Installation of Weighing and Measuring Devices
The Office of Weights and Measures receives numerous questions on the installation of weighing and measuring devices. "Legal for Trade" devices are required for commercial applications where product is sold by weight or by measure. Legal for Trade essentially means that a given device has received a Certificate of Conformance from a NTEP (National Type Evaluation Program) Approved laboratory and complies with the National Institute of Standards and Technology Handbook 44. To comply with State statute, Legal for Trade weighing and measuring devices must be installed and placed in service by a service agency registered in the State of South Dakota. For additional information, please refer to the section on Frequently Asked Questions (FAQs).
Most questions received by the Office deal with the installation of heavy scales including vehicle, livestock or hopper scales. Since the installation of these scales can be costly, it is imperative that the scale is NTEP- approved and properly installed to ensure that the scale is capable of being certified and sealed by a State Inspector. If a scale is not Legal for Trade or is improperly installed and placed in service, there is the potential that the State Inspector will reject or condemn the scale and be unable to apply a seal indicating that it has been "Tested and Found Correct".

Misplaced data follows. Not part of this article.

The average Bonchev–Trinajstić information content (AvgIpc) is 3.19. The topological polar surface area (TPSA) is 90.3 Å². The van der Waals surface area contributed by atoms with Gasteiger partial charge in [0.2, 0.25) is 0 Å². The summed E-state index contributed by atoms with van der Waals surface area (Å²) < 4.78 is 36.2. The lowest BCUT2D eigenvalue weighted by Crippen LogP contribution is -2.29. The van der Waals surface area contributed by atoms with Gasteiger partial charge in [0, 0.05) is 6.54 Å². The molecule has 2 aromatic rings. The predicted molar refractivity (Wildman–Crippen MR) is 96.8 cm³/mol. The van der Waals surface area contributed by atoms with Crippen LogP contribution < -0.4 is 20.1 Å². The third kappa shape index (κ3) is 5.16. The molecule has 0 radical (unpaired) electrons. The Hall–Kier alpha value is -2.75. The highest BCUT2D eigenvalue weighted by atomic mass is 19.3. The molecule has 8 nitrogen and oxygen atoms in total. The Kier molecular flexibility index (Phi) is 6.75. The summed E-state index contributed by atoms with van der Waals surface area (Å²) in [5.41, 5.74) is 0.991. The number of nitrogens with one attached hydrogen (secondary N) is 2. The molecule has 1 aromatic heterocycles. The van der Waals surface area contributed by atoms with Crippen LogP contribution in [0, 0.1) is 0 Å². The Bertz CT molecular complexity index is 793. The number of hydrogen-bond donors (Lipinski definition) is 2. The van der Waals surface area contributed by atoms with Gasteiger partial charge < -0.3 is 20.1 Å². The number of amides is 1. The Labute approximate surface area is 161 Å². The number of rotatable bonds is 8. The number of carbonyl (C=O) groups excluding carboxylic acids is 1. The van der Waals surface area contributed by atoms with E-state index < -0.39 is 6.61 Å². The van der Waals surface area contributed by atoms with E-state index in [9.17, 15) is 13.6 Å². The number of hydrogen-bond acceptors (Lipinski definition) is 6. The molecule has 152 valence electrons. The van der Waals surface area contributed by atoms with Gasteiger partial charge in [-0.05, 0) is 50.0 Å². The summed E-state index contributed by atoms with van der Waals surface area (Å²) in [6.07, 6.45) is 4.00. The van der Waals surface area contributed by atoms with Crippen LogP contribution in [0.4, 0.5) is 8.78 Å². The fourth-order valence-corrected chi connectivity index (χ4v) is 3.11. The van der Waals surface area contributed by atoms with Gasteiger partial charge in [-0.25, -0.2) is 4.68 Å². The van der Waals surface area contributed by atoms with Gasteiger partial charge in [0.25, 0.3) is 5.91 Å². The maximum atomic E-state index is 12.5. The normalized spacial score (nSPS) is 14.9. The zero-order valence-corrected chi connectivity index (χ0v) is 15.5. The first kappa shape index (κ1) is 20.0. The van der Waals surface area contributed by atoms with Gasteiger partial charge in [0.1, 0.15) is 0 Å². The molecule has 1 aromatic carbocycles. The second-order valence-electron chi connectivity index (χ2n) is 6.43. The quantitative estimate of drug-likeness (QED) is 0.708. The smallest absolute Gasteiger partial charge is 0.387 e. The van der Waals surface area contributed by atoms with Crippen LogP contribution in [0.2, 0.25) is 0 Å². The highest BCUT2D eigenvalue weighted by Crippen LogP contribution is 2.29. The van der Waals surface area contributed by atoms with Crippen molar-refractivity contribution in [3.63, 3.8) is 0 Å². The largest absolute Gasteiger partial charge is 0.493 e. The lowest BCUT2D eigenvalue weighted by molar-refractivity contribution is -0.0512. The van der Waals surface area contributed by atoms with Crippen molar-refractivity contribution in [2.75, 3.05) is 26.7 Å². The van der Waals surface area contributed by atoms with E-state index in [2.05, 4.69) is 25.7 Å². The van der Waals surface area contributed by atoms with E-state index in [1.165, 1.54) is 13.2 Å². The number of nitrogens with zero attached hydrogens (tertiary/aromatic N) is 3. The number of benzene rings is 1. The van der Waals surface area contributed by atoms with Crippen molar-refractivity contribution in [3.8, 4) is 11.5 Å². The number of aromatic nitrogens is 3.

To assist the public, the Office of Weights and Measures has two booklets available:
South Dakota Department of Public Safety
Regulations and Recommendations for
Selection, Installation, and Maintenance of
Vehicle and Livestock Scales (PDF)
South Dakota Office of Weights and Measures
Regulations for Hopper-Type Scale Installations (PDF)
These booklets provide written and visual explanations on these requirements. They are available free of charge by clicking the above links or by calling or e-mailing the Weights and Measures Office.
Regardless of the weighing or measuring device type, at installation (or following device repair), ARSD 20:01:06:09 requires that all equipment "...be set as close to zero tolerance as possible."